At the same time, these ovaries are also programmed to stop functioning or ovulating at a particular age, which is between age 45 and 55 years. That is what is called the ovarian period and it is a natural phenomenon.

Does menopause affect the sexual drive in women?

Sexual drive in menopause has been found to be ambivalent. For some women, entering menopause brings some relief, psychologically, from the anxiety or risk of getting pregnant after intercourse. That freedom may result in increased libido or urge for sex in such women.

On the other hand, some women, especially in our environment, see menopause as a time to take a break or stop having sexual intercourse because menopause comes with suppressed libido for them and, in some cases pain, because they get dry faster or they do not even get wet at all or enough during sexual intercourse.

The two extremes, explained above, may co-exist or interchange in a woman.

How can women deal with the negative psychological effects of menopause?

For some, there could be psychological upset about the changes in their body and looks. And many times, when they are at home, their partners don’t understand that these changes are occurring, which makes it complicated, hence, they have a bigger complex. This may result in the woman withdrawing from people or they may even begin to go out more frequently, particularly to have fresh air and feel good. But it has been found that the more they mix with people in the environment, the better for them. They need psychotherapy, counselling and understanding from the immediate family, extended family and friends.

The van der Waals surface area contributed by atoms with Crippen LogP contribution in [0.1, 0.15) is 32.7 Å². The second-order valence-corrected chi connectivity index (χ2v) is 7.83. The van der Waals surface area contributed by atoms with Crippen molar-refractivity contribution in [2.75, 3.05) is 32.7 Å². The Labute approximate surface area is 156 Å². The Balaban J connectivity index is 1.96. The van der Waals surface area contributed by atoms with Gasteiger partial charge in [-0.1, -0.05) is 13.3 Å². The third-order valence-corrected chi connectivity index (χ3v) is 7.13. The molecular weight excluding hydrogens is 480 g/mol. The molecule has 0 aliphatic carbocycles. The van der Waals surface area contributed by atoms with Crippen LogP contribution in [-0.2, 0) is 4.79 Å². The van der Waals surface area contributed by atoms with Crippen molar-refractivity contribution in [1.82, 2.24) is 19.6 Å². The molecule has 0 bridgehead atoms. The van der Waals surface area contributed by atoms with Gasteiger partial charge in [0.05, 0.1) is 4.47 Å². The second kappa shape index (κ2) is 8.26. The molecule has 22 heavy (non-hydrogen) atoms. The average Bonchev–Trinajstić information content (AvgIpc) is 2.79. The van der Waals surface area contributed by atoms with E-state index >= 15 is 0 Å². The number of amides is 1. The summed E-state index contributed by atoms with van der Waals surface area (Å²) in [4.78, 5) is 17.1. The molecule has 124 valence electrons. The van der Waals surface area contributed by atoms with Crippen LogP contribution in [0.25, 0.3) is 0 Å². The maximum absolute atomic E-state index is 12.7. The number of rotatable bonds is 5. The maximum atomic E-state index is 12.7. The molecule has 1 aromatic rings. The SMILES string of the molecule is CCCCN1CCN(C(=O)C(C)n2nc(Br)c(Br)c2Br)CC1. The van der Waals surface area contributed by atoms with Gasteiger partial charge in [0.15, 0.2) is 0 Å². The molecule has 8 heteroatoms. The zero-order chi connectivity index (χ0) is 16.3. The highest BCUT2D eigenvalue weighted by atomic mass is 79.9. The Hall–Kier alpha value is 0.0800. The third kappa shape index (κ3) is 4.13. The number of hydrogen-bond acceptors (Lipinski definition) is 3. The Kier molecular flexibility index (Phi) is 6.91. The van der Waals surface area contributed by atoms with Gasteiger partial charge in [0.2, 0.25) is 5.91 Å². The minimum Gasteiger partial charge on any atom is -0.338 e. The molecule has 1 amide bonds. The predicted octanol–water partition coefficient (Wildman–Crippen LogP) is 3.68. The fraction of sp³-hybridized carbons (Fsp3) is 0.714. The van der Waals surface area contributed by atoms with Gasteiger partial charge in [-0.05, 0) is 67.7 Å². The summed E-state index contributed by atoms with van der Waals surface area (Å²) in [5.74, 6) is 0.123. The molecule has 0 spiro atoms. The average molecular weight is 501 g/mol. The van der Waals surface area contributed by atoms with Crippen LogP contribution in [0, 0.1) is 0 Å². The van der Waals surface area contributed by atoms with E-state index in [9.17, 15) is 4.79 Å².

A lot more than that, they may need to see a consultant in behaviours or a behavioural scientist – a clinical psychologist first, then a behavioural scientist later. As I said, menopause may come with a lot of psychological draining.

Secondly, they need some substances to help them look good and stay healthy. They need certain creams for their body and, most times, when intercourse becomes difficult, they need to use appropriate cream as a lubricant for intercourse to be successful and satisfying. They also need to be careful with what they are wearing. Menopause is not a time to be wearing high-heel shoes anymore because a single slip may result in a bad fracture. Rather, they are encouraged to wear comfortable flat shoes or slippers. They don’t have much to prove anymore to anybody.

They may need to have hormone replacement therapy to replenish their oestrogen level. This is available in form of creams or tablets but must be used under the supervision of a gynaecologist, because excessive use of these products can have adverse effects on the womb and breasts. For instance, too much oestrogen can lead to breast lumps and the lumps may become not just painless and simple lumps, but complex lumps which may result to cancer.

When the bones are having issues, they are given things, such as calcium, and Vitamin D, that help to harden and make the bones stronger. Of course, a number of our elderly people use vitamins and supplements.

Menopause also coincides with the time the body experiences some advancing age-related illnesses. There are such issues as high blood pressure, for example. Menopause is a reality that comes with age for every woman; the best approach is to be prepared for the changes that it brings. The ones that one cannot cope with, one should ask for help from family members, friends, groups, community and so on. If one must seek professional help, it has to be from a professional in that field.